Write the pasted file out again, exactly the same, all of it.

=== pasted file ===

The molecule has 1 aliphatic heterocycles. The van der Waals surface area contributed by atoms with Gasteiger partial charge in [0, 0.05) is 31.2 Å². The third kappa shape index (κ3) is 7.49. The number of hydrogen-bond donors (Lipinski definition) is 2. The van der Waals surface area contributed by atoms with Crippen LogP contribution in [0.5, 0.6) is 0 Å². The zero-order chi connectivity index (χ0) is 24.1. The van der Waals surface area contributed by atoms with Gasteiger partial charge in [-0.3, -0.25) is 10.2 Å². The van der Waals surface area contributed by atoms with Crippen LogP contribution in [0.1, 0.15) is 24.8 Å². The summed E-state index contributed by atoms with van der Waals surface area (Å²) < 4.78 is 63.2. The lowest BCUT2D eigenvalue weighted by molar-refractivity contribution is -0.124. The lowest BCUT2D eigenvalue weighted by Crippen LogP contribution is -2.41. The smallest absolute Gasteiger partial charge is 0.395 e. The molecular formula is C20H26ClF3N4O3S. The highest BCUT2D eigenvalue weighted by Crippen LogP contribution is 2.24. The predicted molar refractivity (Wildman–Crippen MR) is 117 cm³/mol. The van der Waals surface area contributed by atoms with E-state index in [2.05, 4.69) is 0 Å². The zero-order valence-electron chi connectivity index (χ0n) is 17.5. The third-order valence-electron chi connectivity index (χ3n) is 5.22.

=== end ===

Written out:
The molecule has 1 aliphatic heterocycles. The van der Waals surface area contributed by atoms with Gasteiger partial charge in [0, 0.05) is 31.2 Å². The third kappa shape index (κ3) is 7.49. The number of hydrogen-bond donors (Lipinski definition) is 2. The van der Waals surface area contributed by atoms with Crippen LogP contribution in [0.5, 0.6) is 0 Å². The zero-order chi connectivity index (χ0) is 24.1. The van der Waals surface area contributed by atoms with Gasteiger partial charge in [-0.3, -0.25) is 10.2 Å². The van der Waals surface area contributed by atoms with Crippen LogP contribution in [0.1, 0.15) is 24.8 Å². The summed E-state index contributed by atoms with van der Waals surface area (Å²) < 4.78 is 63.2. The lowest BCUT2D eigenvalue weighted by molar-refractivity contribution is -0.124. The lowest BCUT2D eigenvalue weighted by Crippen LogP contribution is -2.41. The smallest absolute Gasteiger partial charge is 0.395 e. The molecular formula is C20H26ClF3N4O3S. The highest BCUT2D eigenvalue weighted by Crippen LogP contribution is 2.24. The predicted molar refractivity (Wildman–Crippen MR) is 117 cm³/mol. The van der Waals surface area contributed by atoms with E-state index in [2.05, 4.69) is 0 Å². The zero-order valence-electron chi connectivity index (χ0n) is 17.5. The third-order valence-electron chi connectivity index (χ3n) is 5.22.